Indeed I read or heard of no one who was actually offended by Reid’s remarks. The disagreement about whether to take them seriously and force Reid to resign  broke down entirely on party grounds, as opposed to racial ones. Every Republican pol from their chairman on down said he should resign, and every Democratic pol from Obama on down said he should stay. Even Al Sharpton, who will fly to the site of a racial misstatement like the FAA rushing to the scene of an air crash, decided to take a pass on this one. The Republican argument boiled down to sauce for the goose. Rules are rules, and the rule is, you commit a racial gaffe, you resign.  The accusation was of a double standard. Democrats replied: this is different, because of intent and context. Trent Lott was saying America would be better off if it was still segregated by race. Reid’s remark, by contrast, was intended to praise Obama and clearly came in the context of wishing him well and hoping for his success.

What Lott’s remarks and Reid’s have in common is that both slipped out accidentally. Both men would take them back in a heartbeat if they could. And why can’t they? It’s one of the perversities of gaffe politics that you are held to anything you say, even if you know it’s a mistake as it comes out of your mouth, and even if your regret at having said it is patently sincere. The public, or at least the media, suspects that you only regret the gaffe because of the furor it has caused: that your slip of the tongue revealed your true nature or beliefs. But nothing in Reid’s past or in his remark itself gives any reason to suspect he’s a racist. The same cannot be said of Trent Lott.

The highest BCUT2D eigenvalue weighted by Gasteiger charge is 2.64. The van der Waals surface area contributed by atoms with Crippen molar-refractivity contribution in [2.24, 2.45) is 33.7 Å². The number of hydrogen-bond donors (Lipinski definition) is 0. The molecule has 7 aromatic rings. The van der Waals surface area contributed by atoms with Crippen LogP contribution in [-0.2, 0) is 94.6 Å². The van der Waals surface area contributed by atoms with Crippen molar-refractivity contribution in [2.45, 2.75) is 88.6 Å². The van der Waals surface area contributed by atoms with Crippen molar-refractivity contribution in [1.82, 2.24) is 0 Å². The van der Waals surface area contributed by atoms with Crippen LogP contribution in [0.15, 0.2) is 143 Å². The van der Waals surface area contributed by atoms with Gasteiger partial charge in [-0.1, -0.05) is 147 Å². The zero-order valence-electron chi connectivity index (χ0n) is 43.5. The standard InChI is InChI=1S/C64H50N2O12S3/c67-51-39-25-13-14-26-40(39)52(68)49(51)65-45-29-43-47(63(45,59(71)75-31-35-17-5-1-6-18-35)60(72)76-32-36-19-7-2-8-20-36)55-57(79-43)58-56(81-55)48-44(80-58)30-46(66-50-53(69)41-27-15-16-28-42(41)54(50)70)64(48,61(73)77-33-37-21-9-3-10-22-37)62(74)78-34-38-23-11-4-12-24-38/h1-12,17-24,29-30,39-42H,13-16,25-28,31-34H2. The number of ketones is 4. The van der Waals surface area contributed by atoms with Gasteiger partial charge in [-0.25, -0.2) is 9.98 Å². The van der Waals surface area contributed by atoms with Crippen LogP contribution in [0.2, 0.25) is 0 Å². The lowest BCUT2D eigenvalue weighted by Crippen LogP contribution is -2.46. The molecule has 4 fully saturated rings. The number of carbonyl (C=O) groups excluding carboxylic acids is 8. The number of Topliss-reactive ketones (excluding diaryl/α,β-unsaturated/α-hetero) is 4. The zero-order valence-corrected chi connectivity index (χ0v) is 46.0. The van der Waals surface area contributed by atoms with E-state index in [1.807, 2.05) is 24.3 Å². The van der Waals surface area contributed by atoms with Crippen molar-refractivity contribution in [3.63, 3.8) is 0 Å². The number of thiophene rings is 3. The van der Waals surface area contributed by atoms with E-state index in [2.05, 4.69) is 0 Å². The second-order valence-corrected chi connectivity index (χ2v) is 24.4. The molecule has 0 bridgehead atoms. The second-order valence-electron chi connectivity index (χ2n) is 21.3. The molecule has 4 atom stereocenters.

On the other hand, even Lott’s Dixiecrat flub is unimpressive by historical standards. Racist remarks just aren’t what they used to be. In 1976, on an airplane, the singer Pat Boone asked Earl Butz, President Gerald Ford’s Secretary of Agriculture, why there were so few black Republicans. Butz replied that “the only things the coloreds are looking for in life is a tight pussy, loose shoes, and a warm place to shit.” (Or, as the New York Times put it in Butz’s obituary in 2008, “satisfying sex, loose shoes, and a warm bathroom.”) Now that is what I call a racist remark. It was deliberate, insulting, vulgar, cruel. And it didn’t even answer the question. If all you wanted in life were these three items, the Republican party might be just your foot size.